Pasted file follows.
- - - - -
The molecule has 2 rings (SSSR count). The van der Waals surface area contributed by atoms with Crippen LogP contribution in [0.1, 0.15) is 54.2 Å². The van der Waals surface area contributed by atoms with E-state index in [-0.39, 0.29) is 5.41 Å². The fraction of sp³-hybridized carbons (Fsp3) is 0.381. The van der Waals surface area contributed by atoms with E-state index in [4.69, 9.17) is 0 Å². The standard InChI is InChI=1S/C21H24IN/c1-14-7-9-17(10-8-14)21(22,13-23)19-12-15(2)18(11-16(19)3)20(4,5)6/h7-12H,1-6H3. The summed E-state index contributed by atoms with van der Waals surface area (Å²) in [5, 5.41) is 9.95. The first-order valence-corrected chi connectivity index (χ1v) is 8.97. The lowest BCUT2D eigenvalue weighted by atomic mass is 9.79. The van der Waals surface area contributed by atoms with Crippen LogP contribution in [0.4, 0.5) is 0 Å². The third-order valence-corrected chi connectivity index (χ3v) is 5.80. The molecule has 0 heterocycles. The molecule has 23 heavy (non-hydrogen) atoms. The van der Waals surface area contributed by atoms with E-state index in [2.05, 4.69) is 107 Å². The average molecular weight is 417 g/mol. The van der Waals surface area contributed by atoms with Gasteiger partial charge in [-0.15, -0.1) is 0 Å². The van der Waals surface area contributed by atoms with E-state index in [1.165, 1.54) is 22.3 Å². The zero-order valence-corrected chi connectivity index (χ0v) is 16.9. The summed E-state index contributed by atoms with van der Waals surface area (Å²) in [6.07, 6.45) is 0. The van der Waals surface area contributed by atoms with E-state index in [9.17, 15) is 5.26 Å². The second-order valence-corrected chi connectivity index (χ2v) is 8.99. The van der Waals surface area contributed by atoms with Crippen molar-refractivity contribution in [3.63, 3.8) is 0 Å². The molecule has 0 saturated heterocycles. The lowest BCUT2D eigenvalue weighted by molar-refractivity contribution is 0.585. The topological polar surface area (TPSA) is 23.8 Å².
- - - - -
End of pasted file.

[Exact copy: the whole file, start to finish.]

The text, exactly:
The molecule has 2 rings (SSSR count). The van der Waals surface area contributed by atoms with Crippen LogP contribution in [0.1, 0.15) is 54.2 Å². The van der Waals surface area contributed by atoms with E-state index in [-0.39, 0.29) is 5.41 Å². The fraction of sp³-hybridized carbons (Fsp3) is 0.381. The van der Waals surface area contributed by atoms with E-state index in [4.69, 9.17) is 0 Å². The standard InChI is InChI=1S/C21H24IN/c1-14-7-9-17(10-8-14)21(22,13-23)19-12-15(2)18(11-16(19)3)20(4,5)6/h7-12H,1-6H3. The summed E-state index contributed by atoms with van der Waals surface area (Å²) in [5, 5.41) is 9.95. The first-order valence-corrected chi connectivity index (χ1v) is 8.97. The lowest BCUT2D eigenvalue weighted by atomic mass is 9.79. The van der Waals surface area contributed by atoms with Crippen LogP contribution in [0.4, 0.5) is 0 Å². The third-order valence-corrected chi connectivity index (χ3v) is 5.80. The molecule has 0 heterocycles. The molecule has 23 heavy (non-hydrogen) atoms. The van der Waals surface area contributed by atoms with E-state index in [2.05, 4.69) is 107 Å². The average molecular weight is 417 g/mol. The van der Waals surface area contributed by atoms with Gasteiger partial charge in [-0.15, -0.1) is 0 Å². The van der Waals surface area contributed by atoms with E-state index in [1.165, 1.54) is 22.3 Å². The zero-order valence-corrected chi connectivity index (χ0v) is 16.9. The summed E-state index contributed by atoms with van der Waals surface area (Å²) in [6.07, 6.45) is 0. The van der Waals surface area contributed by atoms with E-state index in [9.17, 15) is 5.26 Å². The second-order valence-corrected chi connectivity index (χ2v) is 8.99. The van der Waals surface area contributed by atoms with Crippen molar-refractivity contribution in [3.63, 3.8) is 0 Å². The molecule has 0 saturated heterocycles. The lowest BCUT2D eigenvalue weighted by molar-refractivity contribution is 0.585. The topological polar surface area (TPSA) is 23.8 Å².